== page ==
Jun 29, 2019

Kamala Harris emerges from debate as Twitter victor

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Data: Sprout Social; Chart: Naema Ahmed/Axios

After Kamala Harris' pointed criticism of Joe Biden in Thursday night's debate, there were more tweets about her than any other Democratic presidential candidate and those tweets generated more interactions, according to data provided to Axios by Sprout Social.

Why it matters: “That demonstrates interest, and not just interest among social media users," Democratic strategist Ian Russell tells Axios. "The same things that drove the engagement on social media also will lead to at least a modest uptick in polling for those candidates.”

What's going on: Tweets mentioning Harris' Twitter handle generated 23% more interactions — including likes, comments and retweets— than those about Mayor Pete Buttigieg, the next closest Democrat.

Despite being put on the defensive about South Bend's police shooting, Buttigieg generated the second-most interactions and had the most interactions per tweet about him.

  • The other winner: Julián Castro generated the highest totals in relation to his place in the polls — 11th, per Real Clear Politics.
  • The loser: Biden's 5th place in interactions was the worst compared to his polling position (1st).

Demographic breakdown, per Sprout Social:

Highest proportion of interactions by men:

  1. Andrew Yang — 71%
  2. Tulsi Gabbard — 62%

Highest proportion of interactions by women:

  1. Amy Klobuchar — 56%
  2. Julián Castro — 55%

Highest proportion among age 18-24:

  1. Andrew Yang — 43%
  2. John Hickenlooper — 40%

Highest proportion among age 55+:

  1. Tim Ryan — 39%
  2. Amy Klobuchar — 34%

What's next: We'll see how much movement in the polls comes out of this debate. It will be telling for how much we can rely on post-debate buzz to be a barometer for impact on public opinion.

The bottom line: "A candidate who’s getting buzz and getting engagement online is likely to see a bump in fundraising and a bump in polling," Russell says.

Note: These figures do not account for bot activity.

Go deeper: Which 2020 candidates are generating the most social media attention

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Top Trump ally sounds 2020 election alarm over coronavirus response

Photo: Jim Watson/AFP via Getty Images

There is growing concern among top conservative leaders that the Trump administration isn't addressing the long-term economic impact of the coronavirus, several sources tell Axios. One top adviser said if the recovery is bungled it could cost President Trump the election.

What we're hearing: "The next 4-8 weeks is really going to decide whether Trump gets reelected," Stephen Moore, Trump's former nominee for the Federal Reserve board, told Axios. If the administration mishandles its economic recovery efforts, he said, Trump is "in big trouble."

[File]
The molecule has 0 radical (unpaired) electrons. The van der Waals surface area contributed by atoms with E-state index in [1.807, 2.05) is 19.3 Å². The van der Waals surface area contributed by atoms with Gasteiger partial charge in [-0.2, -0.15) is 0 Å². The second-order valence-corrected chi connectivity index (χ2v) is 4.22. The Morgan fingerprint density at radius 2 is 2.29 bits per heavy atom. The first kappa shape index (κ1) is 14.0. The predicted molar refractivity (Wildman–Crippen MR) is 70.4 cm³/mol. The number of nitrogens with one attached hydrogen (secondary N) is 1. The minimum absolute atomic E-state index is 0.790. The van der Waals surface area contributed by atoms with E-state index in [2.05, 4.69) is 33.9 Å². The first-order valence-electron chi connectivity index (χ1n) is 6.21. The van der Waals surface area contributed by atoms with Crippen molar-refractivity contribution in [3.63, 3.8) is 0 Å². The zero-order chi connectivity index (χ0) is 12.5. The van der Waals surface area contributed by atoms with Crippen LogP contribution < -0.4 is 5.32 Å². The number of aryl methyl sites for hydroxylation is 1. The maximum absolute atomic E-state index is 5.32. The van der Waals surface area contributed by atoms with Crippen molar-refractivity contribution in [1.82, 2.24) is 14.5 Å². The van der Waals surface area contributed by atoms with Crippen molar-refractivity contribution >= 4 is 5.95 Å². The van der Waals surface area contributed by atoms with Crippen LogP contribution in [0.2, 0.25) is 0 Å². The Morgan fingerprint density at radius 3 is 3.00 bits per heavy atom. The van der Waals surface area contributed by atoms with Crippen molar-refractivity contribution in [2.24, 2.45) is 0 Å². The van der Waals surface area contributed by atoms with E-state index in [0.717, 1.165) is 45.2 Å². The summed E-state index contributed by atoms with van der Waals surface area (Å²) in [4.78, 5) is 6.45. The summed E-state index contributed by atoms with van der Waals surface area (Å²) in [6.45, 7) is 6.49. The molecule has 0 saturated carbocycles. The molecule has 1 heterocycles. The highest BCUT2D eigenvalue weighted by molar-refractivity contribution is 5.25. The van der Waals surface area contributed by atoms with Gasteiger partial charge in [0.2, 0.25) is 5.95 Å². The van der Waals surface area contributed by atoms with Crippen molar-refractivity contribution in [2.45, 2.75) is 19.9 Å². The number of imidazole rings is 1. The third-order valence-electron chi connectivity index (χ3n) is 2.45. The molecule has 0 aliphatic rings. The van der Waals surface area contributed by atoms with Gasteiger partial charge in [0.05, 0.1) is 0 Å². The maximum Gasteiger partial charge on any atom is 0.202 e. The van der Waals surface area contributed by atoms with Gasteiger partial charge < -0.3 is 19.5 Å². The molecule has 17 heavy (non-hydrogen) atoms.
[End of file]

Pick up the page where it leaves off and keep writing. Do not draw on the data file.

Coronavirus dashboard

Illustration: Aïda Amer/Axios

  1. Global: Total confirmed cases as of 10 p.m. ET: 1,600,427 — Total deaths: 95,506 — Total recoveries: 354,006Map.
  2. U.S.: Total confirmed cases as of 10 p.m. ET: 465,329 — Total deaths: 16,513 — Total recoveries: 25,410Map.
  3. Public health latest: U.S. has expelled thousands of migrants under a CDC public health orderDr. Anthony Fauci said social distancing could reduce the U.S. death toll to 60,000.
  4. Business latest: The Fed will lend up to $2.3 trillion for businesses, state and city governments — After another 6.6 million jobless claims, here's how to understand the scale of American job decimation.
  5. 2020 latest: Top conservative leaders are concerned the Trump administration isn't addressing the virus' long-term economic impact.
  6. States latest: FEMA has asked governors to decide if they want testing sites to be under state or federal control.
  7. World latest: Lockdowns have led to a decline in murders in some of the world's most violent countries — Boris Johnson is moved out of the ICU but remains in hospital with coronavirus.
  8. In Congress: Senate in stalemate over additional funding for small business relief program.
  9. 1 SNL thing: "Saturday Night Live" will return this weekend in a remotely produced episode.
  10. What should I do? Hydroxychloroquine questions answeredPets, moving and personal healthAnswers about the virus from Axios expertsWhat to know about social distancingQ&A: Minimizing your coronavirus risk.
  11. Other resources: CDC on how to avoid the virus, what to do if you get it.

Subscribe to Mike Allen's Axios AM to follow our coronavirus coverage each morning from your inbox.

Federal court temporarily blocks coronavirus order against some abortions

Gov. Greg Abbott. Photo: Tom Fox-Pool/Getty Images

A federal judge ruled Thursday that clinics in Texas can immediately offer medication abortions — a pregnancy termination method administered by pill — and can also provide the procedure to patients nearing the state's time limits for abortions.

Driving the news: The decision comes after federal appeals court ruled 2-1 on Tuesday in favor of an executive order by Republican Gov. Greg Abbott that prohibits abortions during the coronavirus outbreak.

Go deeperArrowUpdated 8 hours ago - Politics & Policy